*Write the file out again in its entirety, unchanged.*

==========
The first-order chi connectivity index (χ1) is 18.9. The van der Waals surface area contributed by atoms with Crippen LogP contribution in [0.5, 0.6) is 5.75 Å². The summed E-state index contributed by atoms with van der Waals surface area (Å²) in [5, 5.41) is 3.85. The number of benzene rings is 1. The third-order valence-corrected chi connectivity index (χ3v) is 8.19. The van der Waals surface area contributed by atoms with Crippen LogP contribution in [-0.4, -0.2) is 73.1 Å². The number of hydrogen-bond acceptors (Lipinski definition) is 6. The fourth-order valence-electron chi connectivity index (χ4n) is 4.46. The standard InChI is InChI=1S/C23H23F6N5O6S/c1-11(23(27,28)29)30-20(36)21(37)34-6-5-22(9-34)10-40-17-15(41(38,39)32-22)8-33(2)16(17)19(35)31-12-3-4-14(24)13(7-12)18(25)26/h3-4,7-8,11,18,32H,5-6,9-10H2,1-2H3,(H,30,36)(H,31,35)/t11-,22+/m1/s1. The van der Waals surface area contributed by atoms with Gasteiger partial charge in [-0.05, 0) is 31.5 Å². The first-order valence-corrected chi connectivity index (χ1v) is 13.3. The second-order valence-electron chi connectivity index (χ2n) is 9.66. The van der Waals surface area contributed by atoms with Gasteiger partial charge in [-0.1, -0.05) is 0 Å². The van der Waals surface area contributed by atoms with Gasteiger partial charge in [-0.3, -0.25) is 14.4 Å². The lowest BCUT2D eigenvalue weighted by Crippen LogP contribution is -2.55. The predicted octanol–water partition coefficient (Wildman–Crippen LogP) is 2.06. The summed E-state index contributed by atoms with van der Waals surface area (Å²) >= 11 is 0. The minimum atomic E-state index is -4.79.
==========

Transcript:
The first-order chi connectivity index (χ1) is 18.9. The van der Waals surface area contributed by atoms with Crippen LogP contribution in [0.5, 0.6) is 5.75 Å². The summed E-state index contributed by atoms with van der Waals surface area (Å²) in [5, 5.41) is 3.85. The number of benzene rings is 1. The third-order valence-corrected chi connectivity index (χ3v) is 8.19. The van der Waals surface area contributed by atoms with Crippen LogP contribution in [-0.4, -0.2) is 73.1 Å². The number of hydrogen-bond acceptors (Lipinski definition) is 6. The fourth-order valence-electron chi connectivity index (χ4n) is 4.46. The standard InChI is InChI=1S/C23H23F6N5O6S/c1-11(23(27,28)29)30-20(36)21(37)34-6-5-22(9-34)10-40-17-15(41(38,39)32-22)8-33(2)16(17)19(35)31-12-3-4-14(24)13(7-12)18(25)26/h3-4,7-8,11,18,32H,5-6,9-10H2,1-2H3,(H,30,36)(H,31,35)/t11-,22+/m1/s1. The van der Waals surface area contributed by atoms with Gasteiger partial charge in [-0.05, 0) is 31.5 Å². The first-order valence-corrected chi connectivity index (χ1v) is 13.3. The second-order valence-electron chi connectivity index (χ2n) is 9.66. The van der Waals surface area contributed by atoms with Gasteiger partial charge in [-0.1, -0.05) is 0 Å². The van der Waals surface area contributed by atoms with Gasteiger partial charge in [-0.3, -0.25) is 14.4 Å². The lowest BCUT2D eigenvalue weighted by Crippen LogP contribution is -2.55. The predicted octanol–water partition coefficient (Wildman–Crippen LogP) is 2.06. The summed E-state index contributed by atoms with van der Waals surface area (Å²) >= 11 is 0. The minimum atomic E-state index is -4.79.